No safety mechanism is more critical to drivers and passengers than a working seatbelt. But a malfunctioning seatbelt can be treacherous. Seatbelt failure can lead to injury and even death. Many makers have recalled cars over seatbelt flaws, yet problems continue. When seatbelts fail, both product liability and personal injury claims arise. If you’ve been injured in a car accident because of a seatbelt malfunction, you’ll want the facts examined by a California car accident lawyer experienced in handling these overlapping issues. Legal expertise enables the correct determination of claims to file.
Protect your legal rights and interests promptly; schedule a consultation with Johnson Attorneys Group at 1-800-208-3538 for a preliminary consultation at no cost to you.
Types of Seatbelt Failure
How can a seatbelt fail to properly restrain a driver or passenger? Two major reasons: design defects, or a flawed manufacturing process. Malfunctions occur under a wide range of circumstances. Below, we summarize the most common scenarios.
- Inertial Unlatching: In some accidents, an unbelted, injured driver or passenger insists that the safety belts were on at the time of the incident. Yet people were thrown from the car or found without seatbelts on inside it. What happened to their seatbelts during the crash? It’s possible that an elbow or other body part hit and depressed the seatbelt release. Can the jolt of a crash itself pop a seatbelt and unlatch it? Auto makers claim that seatbelts never allow for the latch plate to pop from the buckle. But testing has shown that the force of a collision can occasionally cause the buckle button to depress, disconnecting the latch plate. Millions of cars’ seatbelt systems have a known susceptibility to such force—called inertial
- False Latching: What if a belt seems to be latched, but isn’t? The occupant can then become unrestrained and even thrown from the car during a crash—due to false latching. In this case, the seatbelt clicks and feels secure, but it’s not fully locked. Even minor force can cause a falsely latched buckle to pop open. In either case, the occupant claims to have taken proper initial action, by buckling up. But the police report may describe the person as unrestrained. Could this person have a case? Definitely. Almost a million vehicles were recalled for defective seatbelts in one case this season. Historically, the auto parts supplier Takata Corp. had a seatbelt recall that became one of the biggest recalls in automotive history. Defective latches were installed in certain Hondas, Nissans, Subaru’s, Suzuki’s, Isuzu’s, Mitsubishis, Mazda’s, Dodges, Fords, Chryslers, and GM cars, then recalled in the millions.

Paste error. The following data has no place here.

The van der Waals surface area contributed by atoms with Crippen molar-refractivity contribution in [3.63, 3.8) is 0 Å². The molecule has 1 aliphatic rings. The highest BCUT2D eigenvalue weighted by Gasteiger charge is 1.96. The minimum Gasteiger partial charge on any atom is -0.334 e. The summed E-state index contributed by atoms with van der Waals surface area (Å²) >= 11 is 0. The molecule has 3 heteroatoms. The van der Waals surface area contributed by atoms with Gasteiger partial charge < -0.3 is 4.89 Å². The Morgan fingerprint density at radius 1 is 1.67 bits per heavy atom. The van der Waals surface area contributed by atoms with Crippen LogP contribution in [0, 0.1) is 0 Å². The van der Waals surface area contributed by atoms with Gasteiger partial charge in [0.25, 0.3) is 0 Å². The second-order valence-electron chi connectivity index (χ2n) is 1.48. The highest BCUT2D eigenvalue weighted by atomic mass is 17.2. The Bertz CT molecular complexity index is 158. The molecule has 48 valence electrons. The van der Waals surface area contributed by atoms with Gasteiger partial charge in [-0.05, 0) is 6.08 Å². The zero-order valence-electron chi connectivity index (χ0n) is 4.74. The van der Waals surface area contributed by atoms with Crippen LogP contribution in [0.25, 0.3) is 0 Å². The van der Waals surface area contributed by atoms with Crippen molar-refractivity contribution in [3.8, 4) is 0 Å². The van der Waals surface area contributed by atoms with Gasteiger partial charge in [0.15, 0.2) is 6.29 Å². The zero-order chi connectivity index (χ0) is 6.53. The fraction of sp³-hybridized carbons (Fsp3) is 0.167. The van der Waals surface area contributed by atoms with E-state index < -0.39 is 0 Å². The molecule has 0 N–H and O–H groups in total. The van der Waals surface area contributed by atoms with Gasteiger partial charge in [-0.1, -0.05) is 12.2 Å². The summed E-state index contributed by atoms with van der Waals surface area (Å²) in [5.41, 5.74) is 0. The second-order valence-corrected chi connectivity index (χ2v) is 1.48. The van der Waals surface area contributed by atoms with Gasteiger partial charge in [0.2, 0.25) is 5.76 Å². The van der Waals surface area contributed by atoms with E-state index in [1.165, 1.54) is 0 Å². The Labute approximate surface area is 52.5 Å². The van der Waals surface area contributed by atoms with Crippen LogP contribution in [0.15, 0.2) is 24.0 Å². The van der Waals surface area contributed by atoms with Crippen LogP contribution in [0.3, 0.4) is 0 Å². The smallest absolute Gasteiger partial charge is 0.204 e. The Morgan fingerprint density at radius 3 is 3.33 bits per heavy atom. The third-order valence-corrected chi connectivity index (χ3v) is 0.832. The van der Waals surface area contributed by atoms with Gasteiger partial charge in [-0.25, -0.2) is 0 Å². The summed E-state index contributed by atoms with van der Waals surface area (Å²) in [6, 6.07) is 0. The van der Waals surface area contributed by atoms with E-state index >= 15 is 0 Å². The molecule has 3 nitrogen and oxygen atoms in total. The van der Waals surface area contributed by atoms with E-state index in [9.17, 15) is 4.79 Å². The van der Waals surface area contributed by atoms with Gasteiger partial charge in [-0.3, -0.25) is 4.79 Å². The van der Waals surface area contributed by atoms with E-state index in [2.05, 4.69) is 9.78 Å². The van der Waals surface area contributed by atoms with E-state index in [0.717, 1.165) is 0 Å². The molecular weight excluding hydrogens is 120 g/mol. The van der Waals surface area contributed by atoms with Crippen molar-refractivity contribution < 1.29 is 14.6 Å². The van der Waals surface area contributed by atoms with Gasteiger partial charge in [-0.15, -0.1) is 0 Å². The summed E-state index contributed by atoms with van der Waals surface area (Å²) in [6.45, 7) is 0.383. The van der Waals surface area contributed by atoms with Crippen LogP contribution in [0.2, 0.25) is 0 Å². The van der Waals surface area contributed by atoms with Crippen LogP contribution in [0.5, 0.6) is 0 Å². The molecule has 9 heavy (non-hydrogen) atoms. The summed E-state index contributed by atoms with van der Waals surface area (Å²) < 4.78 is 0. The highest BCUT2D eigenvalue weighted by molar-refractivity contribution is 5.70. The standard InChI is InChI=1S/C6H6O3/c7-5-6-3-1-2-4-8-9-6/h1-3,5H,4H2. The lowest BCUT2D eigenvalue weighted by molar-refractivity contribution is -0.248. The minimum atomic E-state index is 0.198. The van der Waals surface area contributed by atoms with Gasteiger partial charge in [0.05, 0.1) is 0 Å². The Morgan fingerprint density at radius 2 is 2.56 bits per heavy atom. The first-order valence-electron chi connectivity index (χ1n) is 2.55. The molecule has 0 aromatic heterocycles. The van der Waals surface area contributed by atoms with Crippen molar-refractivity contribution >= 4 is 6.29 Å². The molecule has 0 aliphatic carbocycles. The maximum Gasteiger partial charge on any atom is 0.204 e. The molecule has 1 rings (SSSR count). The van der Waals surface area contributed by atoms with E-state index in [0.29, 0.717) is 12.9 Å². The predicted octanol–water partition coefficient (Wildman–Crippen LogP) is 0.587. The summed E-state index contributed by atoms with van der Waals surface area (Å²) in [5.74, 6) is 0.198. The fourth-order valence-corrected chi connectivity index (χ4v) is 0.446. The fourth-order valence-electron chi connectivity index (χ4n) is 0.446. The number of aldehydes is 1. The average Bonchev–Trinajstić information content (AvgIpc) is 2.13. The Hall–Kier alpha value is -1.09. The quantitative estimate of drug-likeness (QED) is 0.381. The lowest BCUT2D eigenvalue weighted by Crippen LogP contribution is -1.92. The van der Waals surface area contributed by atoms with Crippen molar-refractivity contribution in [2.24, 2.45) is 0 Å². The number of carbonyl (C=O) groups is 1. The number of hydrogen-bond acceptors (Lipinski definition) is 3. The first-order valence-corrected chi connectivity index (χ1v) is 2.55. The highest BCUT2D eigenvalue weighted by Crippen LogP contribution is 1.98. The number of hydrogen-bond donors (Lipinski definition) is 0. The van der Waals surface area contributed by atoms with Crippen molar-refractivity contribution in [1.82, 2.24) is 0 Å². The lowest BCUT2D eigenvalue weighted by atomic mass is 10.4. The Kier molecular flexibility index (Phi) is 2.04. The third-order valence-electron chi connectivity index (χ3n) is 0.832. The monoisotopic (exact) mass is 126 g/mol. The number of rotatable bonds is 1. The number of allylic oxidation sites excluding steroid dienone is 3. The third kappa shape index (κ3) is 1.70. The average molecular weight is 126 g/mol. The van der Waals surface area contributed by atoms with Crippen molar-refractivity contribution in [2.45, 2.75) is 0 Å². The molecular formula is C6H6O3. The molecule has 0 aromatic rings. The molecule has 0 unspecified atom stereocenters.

- Retractor Failure: The seatbelt retractor causes the locking effect of the seatbelt material. It prompts the belts to fix their positions and to snugly hold the torsos of drivers and passengers. If a seatbelt is not taut, and there is too much slack between the material and an occupant’s body, safety can be lost. An accident now becomes a catastrophe. Instead of a snugly fitted shoulder belt holding the occupant safely in the seat, what happens is a slam into the steering wheel or windshield. This problem can also implicate faulty software. In 2016, GM recalled more than 4 million cars and trucks due to a software glitch. The company examined a crash involving a 2014 Chevrolet Silverado pickup, in which certain driver’s airbag and seatbelt equipment, called pretensioners, failed to deploy. Pretensioners tighten up any slack in the seatbelt in case of a crash. Pretensioners are so important because an accident can damage the seats or crush the car frame. If the frame of the car is crushed enough, the seatbelts can’t work optimally. In many accidents, people are hurt or killed on account of combined vehicle failures, such as the roof crushing and failure of the seatbelts to achieve their purpose.